The miracles of Jesus are so many that, “if they should be written every one, I supposed that even the world itself could not contain the books that should be written.”
By asking three questions, we can study the miracles of Jesus to not only better recognize miracles as they happen in our lives but also strengthen our relationship with Jesus Christ as our Savior.
As a young single adult stake president, Rob Ferrell found that encouraging young adults to focus on the miracles of Jesus helped them with their testimonies. It guided them, he explains, to “use the doctrine of Jesus Christ in a personal, practical matter.”
To begin, he would ask young adults to study one miracle at a time with the following three questions in mind:
- If you were that person struggling with that problem, and Jesus Christ came and healed you, how would that feel?
If that problem was removed from your life by Jesus Christ, how would that change your life moving forward?
- What personal insight do you have now about this miracle of Jesus Christ?
Rob explains, “We have the New Testament full of miracles. Sometimes we look at those miracles and wonder, ‘Where are those miracles in our lives?’ because most of them are physical miracles. But all those miracles … have [a] spiritual application to them.”
A study of miracles with a more personal focus in mind can change hearts and make room for forgiveness.
On one occasion, a young adult came to Rob’s office to request the removal of her records from the Church. Rob said he would help her with that process, but he asked if she’d be willing to study a miracle of Jesus first—specifically, about the man with palsy who was healed after being lowered through the roof by his friends. When she came back two weeks later, she told him that she’d read those 12 verses over 50 times.
By focusing on this miracle, she understood the doctrine of Jesus Christ as her personal Savior in a way she hadn’t before. In her case, she no longer wanted to have her records removed.
With her permission, Rob shared the personal insights she gained about this passage of scripture. This young adult realized she needed to find four people with strong gospel roots who would be willing to help her as she came back to church.
“Who were those four people [on the roof]?” she asked. “Were they friends, family, people who didn’t have tickets to get in? You could not tell me that they didn't try many other things than throwing a guy up on a roof with blankets and a rope, [ruining] someone’s house, [disrupting] Jesus Christ in the middle of his teachings—that could not have been their first idea.” She continued, “I need to find four people that will carry me to Christ and will be non-traditional and find unique ways that will work for me.”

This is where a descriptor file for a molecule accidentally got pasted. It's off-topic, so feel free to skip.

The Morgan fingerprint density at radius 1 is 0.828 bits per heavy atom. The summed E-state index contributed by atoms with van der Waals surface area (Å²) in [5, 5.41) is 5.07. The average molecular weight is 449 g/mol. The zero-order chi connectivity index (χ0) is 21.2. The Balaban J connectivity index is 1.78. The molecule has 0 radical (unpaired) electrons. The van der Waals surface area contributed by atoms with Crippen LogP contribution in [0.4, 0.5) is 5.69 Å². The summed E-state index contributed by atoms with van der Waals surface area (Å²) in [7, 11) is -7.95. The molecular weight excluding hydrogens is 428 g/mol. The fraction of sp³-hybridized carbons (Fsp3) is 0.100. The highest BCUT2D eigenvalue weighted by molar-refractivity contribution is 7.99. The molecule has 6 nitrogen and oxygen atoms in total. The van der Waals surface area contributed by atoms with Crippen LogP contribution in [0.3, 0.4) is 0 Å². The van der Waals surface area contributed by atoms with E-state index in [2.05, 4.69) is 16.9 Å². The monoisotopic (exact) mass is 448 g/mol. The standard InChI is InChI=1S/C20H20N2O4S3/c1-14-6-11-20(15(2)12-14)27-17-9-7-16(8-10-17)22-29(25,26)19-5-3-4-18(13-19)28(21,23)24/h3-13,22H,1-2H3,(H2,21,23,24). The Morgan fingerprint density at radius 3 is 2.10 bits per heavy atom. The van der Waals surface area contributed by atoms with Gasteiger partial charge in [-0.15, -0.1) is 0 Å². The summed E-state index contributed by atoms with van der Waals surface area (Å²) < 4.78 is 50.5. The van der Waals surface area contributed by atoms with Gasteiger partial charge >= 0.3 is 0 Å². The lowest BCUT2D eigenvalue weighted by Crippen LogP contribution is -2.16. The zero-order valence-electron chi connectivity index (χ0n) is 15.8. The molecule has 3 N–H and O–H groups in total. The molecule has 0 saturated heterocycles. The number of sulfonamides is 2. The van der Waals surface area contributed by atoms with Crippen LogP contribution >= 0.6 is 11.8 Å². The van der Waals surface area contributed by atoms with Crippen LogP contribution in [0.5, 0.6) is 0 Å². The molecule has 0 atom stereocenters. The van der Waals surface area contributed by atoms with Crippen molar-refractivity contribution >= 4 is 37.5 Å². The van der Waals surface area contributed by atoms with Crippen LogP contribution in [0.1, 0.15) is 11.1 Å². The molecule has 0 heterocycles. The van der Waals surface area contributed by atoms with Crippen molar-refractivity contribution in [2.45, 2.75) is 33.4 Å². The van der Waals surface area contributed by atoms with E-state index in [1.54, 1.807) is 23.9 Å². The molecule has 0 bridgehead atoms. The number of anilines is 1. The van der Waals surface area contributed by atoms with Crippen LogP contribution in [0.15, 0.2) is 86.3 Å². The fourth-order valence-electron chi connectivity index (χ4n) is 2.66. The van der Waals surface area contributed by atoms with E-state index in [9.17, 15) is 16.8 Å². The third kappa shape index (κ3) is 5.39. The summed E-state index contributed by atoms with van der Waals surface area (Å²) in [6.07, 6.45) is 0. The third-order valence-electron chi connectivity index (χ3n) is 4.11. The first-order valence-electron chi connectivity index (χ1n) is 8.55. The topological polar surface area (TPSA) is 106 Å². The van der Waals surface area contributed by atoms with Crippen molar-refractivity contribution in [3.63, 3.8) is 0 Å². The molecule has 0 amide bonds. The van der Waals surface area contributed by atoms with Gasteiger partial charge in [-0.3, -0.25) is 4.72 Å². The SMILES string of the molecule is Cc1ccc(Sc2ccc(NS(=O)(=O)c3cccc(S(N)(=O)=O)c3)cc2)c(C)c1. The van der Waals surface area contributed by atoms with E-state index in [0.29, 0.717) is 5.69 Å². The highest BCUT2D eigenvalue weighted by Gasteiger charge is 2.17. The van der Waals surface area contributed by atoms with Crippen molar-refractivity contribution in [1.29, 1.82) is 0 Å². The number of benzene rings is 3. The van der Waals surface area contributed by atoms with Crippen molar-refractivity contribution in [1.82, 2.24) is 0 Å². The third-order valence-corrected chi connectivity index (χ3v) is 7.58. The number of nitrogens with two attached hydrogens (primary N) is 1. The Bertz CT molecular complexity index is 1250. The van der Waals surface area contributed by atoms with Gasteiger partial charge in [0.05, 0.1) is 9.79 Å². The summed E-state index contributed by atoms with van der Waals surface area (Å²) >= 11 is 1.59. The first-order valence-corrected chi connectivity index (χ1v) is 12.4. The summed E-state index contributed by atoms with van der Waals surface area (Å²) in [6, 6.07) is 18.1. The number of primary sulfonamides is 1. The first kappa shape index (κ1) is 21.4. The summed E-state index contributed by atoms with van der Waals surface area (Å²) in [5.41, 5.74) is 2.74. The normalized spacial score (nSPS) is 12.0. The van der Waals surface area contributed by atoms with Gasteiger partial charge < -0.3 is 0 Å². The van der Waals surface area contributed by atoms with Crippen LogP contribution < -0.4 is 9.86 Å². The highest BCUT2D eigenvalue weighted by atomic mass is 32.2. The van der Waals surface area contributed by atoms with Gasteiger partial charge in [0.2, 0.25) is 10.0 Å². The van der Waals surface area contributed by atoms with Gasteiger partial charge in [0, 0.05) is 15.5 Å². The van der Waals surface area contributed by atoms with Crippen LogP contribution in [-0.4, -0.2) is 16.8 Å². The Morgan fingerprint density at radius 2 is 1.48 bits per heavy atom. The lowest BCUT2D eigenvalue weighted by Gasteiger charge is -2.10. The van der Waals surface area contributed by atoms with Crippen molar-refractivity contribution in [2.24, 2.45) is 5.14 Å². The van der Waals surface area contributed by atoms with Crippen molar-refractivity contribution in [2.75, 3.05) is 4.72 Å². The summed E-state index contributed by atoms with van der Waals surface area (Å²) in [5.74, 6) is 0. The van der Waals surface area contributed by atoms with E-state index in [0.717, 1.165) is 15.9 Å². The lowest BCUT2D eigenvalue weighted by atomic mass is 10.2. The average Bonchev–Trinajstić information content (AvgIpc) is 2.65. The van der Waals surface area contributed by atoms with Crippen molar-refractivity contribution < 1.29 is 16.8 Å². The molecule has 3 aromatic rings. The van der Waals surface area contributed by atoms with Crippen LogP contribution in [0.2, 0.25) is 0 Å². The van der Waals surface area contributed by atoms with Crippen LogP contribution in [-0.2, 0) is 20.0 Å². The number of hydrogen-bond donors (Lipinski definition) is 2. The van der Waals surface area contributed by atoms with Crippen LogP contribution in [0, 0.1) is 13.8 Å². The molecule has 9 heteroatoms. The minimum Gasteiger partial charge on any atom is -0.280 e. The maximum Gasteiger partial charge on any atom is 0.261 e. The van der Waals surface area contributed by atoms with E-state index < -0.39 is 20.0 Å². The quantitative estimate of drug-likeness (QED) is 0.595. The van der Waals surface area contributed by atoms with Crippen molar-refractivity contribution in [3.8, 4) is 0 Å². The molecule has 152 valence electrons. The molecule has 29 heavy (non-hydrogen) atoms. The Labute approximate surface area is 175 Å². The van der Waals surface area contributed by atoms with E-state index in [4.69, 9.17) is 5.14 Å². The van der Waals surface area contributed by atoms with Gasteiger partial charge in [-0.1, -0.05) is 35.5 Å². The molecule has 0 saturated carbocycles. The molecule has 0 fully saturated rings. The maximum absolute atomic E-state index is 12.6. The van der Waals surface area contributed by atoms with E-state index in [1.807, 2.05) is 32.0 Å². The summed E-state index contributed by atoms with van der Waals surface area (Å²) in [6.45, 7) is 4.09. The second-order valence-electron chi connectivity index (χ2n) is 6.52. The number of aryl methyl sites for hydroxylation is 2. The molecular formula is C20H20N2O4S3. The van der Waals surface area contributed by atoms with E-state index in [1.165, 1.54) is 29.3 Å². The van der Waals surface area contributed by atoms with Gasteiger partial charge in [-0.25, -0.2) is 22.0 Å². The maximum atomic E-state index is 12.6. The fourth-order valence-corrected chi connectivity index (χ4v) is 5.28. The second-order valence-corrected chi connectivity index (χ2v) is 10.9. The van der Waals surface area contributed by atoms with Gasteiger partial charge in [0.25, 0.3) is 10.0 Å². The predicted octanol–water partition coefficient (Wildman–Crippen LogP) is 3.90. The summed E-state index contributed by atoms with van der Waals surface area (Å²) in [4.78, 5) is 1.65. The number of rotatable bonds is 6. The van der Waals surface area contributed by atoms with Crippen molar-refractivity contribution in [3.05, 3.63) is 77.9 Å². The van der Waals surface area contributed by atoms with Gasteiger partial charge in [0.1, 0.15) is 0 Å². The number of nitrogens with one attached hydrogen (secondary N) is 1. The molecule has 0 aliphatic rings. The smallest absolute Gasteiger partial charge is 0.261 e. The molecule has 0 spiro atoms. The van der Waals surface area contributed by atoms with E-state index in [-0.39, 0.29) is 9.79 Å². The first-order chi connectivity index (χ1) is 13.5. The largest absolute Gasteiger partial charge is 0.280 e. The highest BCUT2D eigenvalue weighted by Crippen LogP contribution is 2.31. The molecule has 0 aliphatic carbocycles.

Elder Carlos A. Godoy of the Seventy explained, “A profitable way to study the Savior’s miracles and learn from them is to remember that each miracle points to something larger than the event itself and to look for specific truths about God and His work.”
He shares that when we look at the miracles when Jesus restored sight to the blind, we learn four lessons:
- Restoring sight was a sign of the Messiah.
Jesus is the light of the world.
- Faith precedes miracles.
- Miracles sometimes come line upon line.
Rob’s young adult friend had learned to trust in Jesus again, but she also understood that her conversion to the gospel wouldn’t happen in an instant. The desire she had to find four friends to help carry her to Christ showed her understanding that "miracles sometimes come line upon line."
Later in her continued study of this miracle, this young adult metaphorically put herself on the roof as one of the friends, acting on her desire to help bring others to Christ and eventually serving a mission.
“Miracles are still happening in our midst,” Elder Godoy also shared, echoing words from Moroni, “Have miracles ceased because Christ ascended into heaven? … Behold I say unto you, Nay.”
When we study and understand the miracles of Jesus on a more personal level, we can see miracles in our own lives, and the lives of others, more clearly and often.